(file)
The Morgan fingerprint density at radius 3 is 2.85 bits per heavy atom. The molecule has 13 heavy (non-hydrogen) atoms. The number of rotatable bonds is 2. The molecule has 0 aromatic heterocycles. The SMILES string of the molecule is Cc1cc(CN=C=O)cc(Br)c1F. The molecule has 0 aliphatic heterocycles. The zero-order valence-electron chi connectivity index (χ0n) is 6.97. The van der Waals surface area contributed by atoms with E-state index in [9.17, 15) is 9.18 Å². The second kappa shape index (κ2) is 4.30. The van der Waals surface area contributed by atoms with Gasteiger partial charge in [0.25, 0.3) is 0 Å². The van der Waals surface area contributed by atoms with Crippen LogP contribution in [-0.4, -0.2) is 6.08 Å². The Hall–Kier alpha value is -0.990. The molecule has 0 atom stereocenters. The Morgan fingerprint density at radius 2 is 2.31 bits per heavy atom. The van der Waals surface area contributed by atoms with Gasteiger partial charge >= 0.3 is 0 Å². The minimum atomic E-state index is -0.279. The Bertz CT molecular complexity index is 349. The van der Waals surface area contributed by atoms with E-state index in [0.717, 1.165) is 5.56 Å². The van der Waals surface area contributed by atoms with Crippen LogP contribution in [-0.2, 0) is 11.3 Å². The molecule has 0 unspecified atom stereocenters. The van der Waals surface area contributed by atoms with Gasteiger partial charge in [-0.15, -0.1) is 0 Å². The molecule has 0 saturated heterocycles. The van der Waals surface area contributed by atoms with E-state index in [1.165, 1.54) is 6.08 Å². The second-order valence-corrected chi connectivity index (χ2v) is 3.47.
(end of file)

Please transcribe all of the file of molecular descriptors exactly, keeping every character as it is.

The Morgan fingerprint density at radius 3 is 2.85 bits per heavy atom. The molecule has 13 heavy (non-hydrogen) atoms. The number of rotatable bonds is 2. The molecule has 0 aromatic heterocycles. The SMILES string of the molecule is Cc1cc(CN=C=O)cc(Br)c1F. The molecule has 0 aliphatic heterocycles. The zero-order valence-electron chi connectivity index (χ0n) is 6.97. The van der Waals surface area contributed by atoms with E-state index in [9.17, 15) is 9.18 Å². The second kappa shape index (κ2) is 4.30. The van der Waals surface area contributed by atoms with Gasteiger partial charge in [0.25, 0.3) is 0 Å². The van der Waals surface area contributed by atoms with Crippen LogP contribution in [-0.4, -0.2) is 6.08 Å². The Hall–Kier alpha value is -0.990. The molecule has 0 atom stereocenters. The Morgan fingerprint density at radius 2 is 2.31 bits per heavy atom. The van der Waals surface area contributed by atoms with Gasteiger partial charge >= 0.3 is 0 Å². The minimum atomic E-state index is -0.279. The Bertz CT molecular complexity index is 349. The van der Waals surface area contributed by atoms with E-state index in [0.717, 1.165) is 5.56 Å². The van der Waals surface area contributed by atoms with Crippen LogP contribution in [-0.2, 0) is 11.3 Å². The molecule has 0 unspecified atom stereocenters. The van der Waals surface area contributed by atoms with Gasteiger partial charge in [-0.15, -0.1) is 0 Å². The molecule has 0 saturated heterocycles. The van der Waals surface area contributed by atoms with E-state index in [1.165, 1.54) is 6.08 Å². The second-order valence-corrected chi connectivity index (χ2v) is 3.47.